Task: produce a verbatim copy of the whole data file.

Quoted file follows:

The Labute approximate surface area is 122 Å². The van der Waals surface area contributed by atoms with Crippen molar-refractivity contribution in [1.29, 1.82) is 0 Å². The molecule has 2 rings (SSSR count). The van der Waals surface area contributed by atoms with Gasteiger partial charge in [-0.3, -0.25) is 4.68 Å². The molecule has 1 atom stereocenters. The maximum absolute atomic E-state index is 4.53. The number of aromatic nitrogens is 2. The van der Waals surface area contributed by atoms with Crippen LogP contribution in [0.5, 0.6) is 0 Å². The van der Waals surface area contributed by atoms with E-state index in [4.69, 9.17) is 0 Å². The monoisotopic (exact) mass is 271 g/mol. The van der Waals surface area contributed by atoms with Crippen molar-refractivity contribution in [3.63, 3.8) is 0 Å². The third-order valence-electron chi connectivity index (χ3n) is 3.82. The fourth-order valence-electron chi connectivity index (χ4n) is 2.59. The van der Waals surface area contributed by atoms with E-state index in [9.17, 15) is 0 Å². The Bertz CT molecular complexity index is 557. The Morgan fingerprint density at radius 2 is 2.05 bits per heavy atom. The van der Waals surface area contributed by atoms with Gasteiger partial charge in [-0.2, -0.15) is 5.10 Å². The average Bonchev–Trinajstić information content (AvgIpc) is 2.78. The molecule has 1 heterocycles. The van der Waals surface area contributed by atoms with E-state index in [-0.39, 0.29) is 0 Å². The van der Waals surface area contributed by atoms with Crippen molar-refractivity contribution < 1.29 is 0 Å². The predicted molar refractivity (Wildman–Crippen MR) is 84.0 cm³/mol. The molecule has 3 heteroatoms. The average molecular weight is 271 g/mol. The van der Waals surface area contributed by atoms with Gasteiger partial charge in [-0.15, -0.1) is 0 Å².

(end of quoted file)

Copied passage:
The Labute approximate surface area is 122 Å². The van der Waals surface area contributed by atoms with Crippen molar-refractivity contribution in [1.29, 1.82) is 0 Å². The molecule has 2 rings (SSSR count). The van der Waals surface area contributed by atoms with Gasteiger partial charge in [-0.3, -0.25) is 4.68 Å². The molecule has 1 atom stereocenters. The maximum absolute atomic E-state index is 4.53. The number of aromatic nitrogens is 2. The van der Waals surface area contributed by atoms with Crippen LogP contribution in [0.5, 0.6) is 0 Å². The van der Waals surface area contributed by atoms with E-state index in [4.69, 9.17) is 0 Å². The monoisotopic (exact) mass is 271 g/mol. The van der Waals surface area contributed by atoms with Crippen molar-refractivity contribution in [3.63, 3.8) is 0 Å². The third-order valence-electron chi connectivity index (χ3n) is 3.82. The fourth-order valence-electron chi connectivity index (χ4n) is 2.59. The van der Waals surface area contributed by atoms with E-state index in [9.17, 15) is 0 Å². The Bertz CT molecular complexity index is 557. The Morgan fingerprint density at radius 2 is 2.05 bits per heavy atom. The van der Waals surface area contributed by atoms with Gasteiger partial charge in [-0.2, -0.15) is 5.10 Å². The average Bonchev–Trinajstić information content (AvgIpc) is 2.78. The molecule has 1 heterocycles. The van der Waals surface area contributed by atoms with E-state index in [-0.39, 0.29) is 0 Å². The van der Waals surface area contributed by atoms with Crippen molar-refractivity contribution < 1.29 is 0 Å². The predicted molar refractivity (Wildman–Crippen MR) is 84.0 cm³/mol. The molecule has 3 heteroatoms. The average molecular weight is 271 g/mol. The van der Waals surface area contributed by atoms with Gasteiger partial charge in [-0.15, -0.1) is 0 Å².